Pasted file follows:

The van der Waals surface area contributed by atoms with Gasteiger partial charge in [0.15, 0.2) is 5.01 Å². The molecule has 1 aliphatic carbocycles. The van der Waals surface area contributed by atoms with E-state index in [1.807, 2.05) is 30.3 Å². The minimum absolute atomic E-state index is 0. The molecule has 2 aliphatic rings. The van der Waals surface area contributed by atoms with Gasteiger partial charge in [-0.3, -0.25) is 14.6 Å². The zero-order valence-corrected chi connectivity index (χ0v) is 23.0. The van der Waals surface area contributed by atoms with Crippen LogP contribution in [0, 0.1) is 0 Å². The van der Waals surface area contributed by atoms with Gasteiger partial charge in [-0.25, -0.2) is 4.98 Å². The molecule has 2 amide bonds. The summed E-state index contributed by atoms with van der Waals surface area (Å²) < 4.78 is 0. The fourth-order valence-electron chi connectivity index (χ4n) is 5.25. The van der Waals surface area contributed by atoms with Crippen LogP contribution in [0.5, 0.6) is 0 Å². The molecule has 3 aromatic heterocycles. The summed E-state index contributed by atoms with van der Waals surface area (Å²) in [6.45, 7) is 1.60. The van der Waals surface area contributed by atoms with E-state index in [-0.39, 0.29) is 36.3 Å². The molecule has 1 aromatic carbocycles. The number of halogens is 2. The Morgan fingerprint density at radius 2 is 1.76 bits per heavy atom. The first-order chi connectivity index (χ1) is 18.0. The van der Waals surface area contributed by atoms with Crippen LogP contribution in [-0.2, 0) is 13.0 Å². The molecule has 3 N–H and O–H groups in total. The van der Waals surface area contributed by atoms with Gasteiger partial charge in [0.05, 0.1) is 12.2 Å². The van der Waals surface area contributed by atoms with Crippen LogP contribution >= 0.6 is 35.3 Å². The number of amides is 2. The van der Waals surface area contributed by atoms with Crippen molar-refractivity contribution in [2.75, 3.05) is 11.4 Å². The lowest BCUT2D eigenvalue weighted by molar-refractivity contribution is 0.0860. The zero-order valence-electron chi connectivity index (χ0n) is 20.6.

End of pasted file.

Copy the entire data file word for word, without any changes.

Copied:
The van der Waals surface area contributed by atoms with Gasteiger partial charge in [0.15, 0.2) is 5.01 Å². The molecule has 1 aliphatic carbocycles. The van der Waals surface area contributed by atoms with E-state index in [1.807, 2.05) is 30.3 Å². The minimum absolute atomic E-state index is 0. The molecule has 2 aliphatic rings. The van der Waals surface area contributed by atoms with Gasteiger partial charge in [-0.3, -0.25) is 14.6 Å². The zero-order valence-corrected chi connectivity index (χ0v) is 23.0. The van der Waals surface area contributed by atoms with Crippen LogP contribution in [0, 0.1) is 0 Å². The van der Waals surface area contributed by atoms with Gasteiger partial charge in [-0.25, -0.2) is 4.98 Å². The molecule has 2 amide bonds. The summed E-state index contributed by atoms with van der Waals surface area (Å²) < 4.78 is 0. The fourth-order valence-electron chi connectivity index (χ4n) is 5.25. The van der Waals surface area contributed by atoms with Crippen LogP contribution in [0.5, 0.6) is 0 Å². The molecule has 3 aromatic heterocycles. The summed E-state index contributed by atoms with van der Waals surface area (Å²) in [6.45, 7) is 1.60. The van der Waals surface area contributed by atoms with E-state index in [-0.39, 0.29) is 36.3 Å². The molecule has 1 aromatic carbocycles. The number of halogens is 2. The Morgan fingerprint density at radius 2 is 1.76 bits per heavy atom. The first-order chi connectivity index (χ1) is 18.0. The van der Waals surface area contributed by atoms with Crippen LogP contribution in [-0.2, 0) is 13.0 Å². The molecule has 3 N–H and O–H groups in total. The van der Waals surface area contributed by atoms with Gasteiger partial charge in [0.05, 0.1) is 12.2 Å². The van der Waals surface area contributed by atoms with Crippen LogP contribution >= 0.6 is 35.3 Å². The number of amides is 2. The van der Waals surface area contributed by atoms with Crippen molar-refractivity contribution in [2.75, 3.05) is 11.4 Å². The lowest BCUT2D eigenvalue weighted by molar-refractivity contribution is 0.0860. The zero-order valence-electron chi connectivity index (χ0n) is 20.6.